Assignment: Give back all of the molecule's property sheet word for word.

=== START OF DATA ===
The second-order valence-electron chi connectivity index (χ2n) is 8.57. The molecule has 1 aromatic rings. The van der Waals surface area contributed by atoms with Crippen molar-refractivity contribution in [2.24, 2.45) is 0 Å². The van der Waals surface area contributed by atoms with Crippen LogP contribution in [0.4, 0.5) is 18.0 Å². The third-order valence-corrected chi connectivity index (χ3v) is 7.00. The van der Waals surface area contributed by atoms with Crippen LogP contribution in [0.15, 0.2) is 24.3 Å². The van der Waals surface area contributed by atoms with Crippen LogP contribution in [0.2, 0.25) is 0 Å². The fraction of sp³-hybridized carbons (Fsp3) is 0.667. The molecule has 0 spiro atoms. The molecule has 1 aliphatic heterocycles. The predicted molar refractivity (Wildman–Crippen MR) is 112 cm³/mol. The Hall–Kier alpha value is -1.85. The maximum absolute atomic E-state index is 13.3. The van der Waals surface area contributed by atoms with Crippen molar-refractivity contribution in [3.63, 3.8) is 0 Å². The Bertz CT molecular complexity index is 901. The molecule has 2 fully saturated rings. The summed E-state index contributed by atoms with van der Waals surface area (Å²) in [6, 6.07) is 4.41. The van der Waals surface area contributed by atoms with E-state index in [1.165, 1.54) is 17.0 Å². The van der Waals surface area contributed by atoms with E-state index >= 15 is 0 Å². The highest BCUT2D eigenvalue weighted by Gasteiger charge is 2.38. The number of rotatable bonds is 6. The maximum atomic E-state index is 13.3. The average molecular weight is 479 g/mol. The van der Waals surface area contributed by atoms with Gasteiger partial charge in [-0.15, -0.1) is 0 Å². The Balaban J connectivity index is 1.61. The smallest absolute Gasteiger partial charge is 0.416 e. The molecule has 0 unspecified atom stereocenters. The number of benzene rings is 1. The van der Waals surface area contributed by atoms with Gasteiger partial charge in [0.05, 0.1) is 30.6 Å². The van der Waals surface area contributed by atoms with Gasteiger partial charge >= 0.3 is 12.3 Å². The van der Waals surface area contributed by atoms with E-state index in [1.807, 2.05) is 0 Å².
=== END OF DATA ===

The second-order valence-electron chi connectivity index (χ2n) is 8.57. The molecule has 1 aromatic rings. The van der Waals surface area contributed by atoms with Crippen molar-refractivity contribution in [2.24, 2.45) is 0 Å². The van der Waals surface area contributed by atoms with Crippen LogP contribution in [0.4, 0.5) is 18.0 Å². The third-order valence-corrected chi connectivity index (χ3v) is 7.00. The van der Waals surface area contributed by atoms with Crippen LogP contribution in [0.15, 0.2) is 24.3 Å². The van der Waals surface area contributed by atoms with Crippen LogP contribution in [0.2, 0.25) is 0 Å². The fraction of sp³-hybridized carbons (Fsp3) is 0.667. The molecule has 0 spiro atoms. The molecule has 1 aliphatic heterocycles. The predicted molar refractivity (Wildman–Crippen MR) is 112 cm³/mol. The Hall–Kier alpha value is -1.85. The maximum absolute atomic E-state index is 13.3. The van der Waals surface area contributed by atoms with Crippen molar-refractivity contribution in [3.63, 3.8) is 0 Å². The Bertz CT molecular complexity index is 901. The molecule has 2 fully saturated rings. The summed E-state index contributed by atoms with van der Waals surface area (Å²) in [6, 6.07) is 4.41. The van der Waals surface area contributed by atoms with E-state index in [1.165, 1.54) is 17.0 Å². The van der Waals surface area contributed by atoms with E-state index >= 15 is 0 Å². The highest BCUT2D eigenvalue weighted by Gasteiger charge is 2.38. The number of rotatable bonds is 6. The maximum atomic E-state index is 13.3. The average molecular weight is 479 g/mol. The van der Waals surface area contributed by atoms with Gasteiger partial charge in [-0.15, -0.1) is 0 Å². The Balaban J connectivity index is 1.61. The smallest absolute Gasteiger partial charge is 0.416 e. The molecule has 0 unspecified atom stereocenters. The number of benzene rings is 1. The van der Waals surface area contributed by atoms with Gasteiger partial charge in [0.05, 0.1) is 30.6 Å². The van der Waals surface area contributed by atoms with Gasteiger partial charge >= 0.3 is 12.3 Å². The van der Waals surface area contributed by atoms with E-state index in [1.807, 2.05) is 0 Å².